The course is part of this learning path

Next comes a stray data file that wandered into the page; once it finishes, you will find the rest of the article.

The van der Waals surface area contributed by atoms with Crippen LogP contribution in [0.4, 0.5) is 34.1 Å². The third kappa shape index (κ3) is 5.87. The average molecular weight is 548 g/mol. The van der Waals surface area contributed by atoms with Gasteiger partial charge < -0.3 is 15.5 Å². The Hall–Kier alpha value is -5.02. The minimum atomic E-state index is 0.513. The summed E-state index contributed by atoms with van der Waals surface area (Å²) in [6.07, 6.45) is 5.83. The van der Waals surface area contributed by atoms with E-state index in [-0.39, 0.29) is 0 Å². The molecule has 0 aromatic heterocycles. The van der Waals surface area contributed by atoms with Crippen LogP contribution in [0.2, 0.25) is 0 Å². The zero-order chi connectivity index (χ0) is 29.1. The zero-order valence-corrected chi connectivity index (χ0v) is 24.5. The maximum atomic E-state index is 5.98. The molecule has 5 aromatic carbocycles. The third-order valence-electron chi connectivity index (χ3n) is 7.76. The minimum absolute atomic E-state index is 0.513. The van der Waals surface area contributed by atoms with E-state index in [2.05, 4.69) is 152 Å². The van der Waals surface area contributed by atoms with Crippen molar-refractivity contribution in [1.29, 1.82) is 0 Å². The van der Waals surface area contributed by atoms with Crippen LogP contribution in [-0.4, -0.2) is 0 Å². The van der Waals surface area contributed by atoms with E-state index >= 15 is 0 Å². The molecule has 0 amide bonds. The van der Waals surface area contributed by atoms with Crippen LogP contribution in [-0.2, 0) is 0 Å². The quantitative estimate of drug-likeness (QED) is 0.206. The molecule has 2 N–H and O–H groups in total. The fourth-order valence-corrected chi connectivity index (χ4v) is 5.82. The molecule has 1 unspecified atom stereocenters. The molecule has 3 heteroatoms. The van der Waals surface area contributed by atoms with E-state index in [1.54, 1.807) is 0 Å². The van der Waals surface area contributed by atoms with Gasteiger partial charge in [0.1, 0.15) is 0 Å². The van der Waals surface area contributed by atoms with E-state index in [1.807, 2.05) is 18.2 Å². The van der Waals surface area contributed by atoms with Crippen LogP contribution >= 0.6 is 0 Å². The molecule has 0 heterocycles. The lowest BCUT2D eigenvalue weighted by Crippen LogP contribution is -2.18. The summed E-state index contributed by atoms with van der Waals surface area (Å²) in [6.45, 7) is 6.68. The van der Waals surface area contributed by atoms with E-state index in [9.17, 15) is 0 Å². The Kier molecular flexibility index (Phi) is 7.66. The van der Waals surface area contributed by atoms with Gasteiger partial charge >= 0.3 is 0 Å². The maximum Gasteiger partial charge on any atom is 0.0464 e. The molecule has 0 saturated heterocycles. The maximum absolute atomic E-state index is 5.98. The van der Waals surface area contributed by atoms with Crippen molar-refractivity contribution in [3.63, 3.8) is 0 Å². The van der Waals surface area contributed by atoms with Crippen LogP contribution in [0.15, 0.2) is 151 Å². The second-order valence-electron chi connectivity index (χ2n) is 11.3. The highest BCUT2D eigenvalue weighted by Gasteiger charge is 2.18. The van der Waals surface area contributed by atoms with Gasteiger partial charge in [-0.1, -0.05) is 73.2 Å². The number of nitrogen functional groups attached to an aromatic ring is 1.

In this course, we're going to take a look at Server-Side Request Forgery (SSRF) vulnerability and learn what it is and how we can exploit it.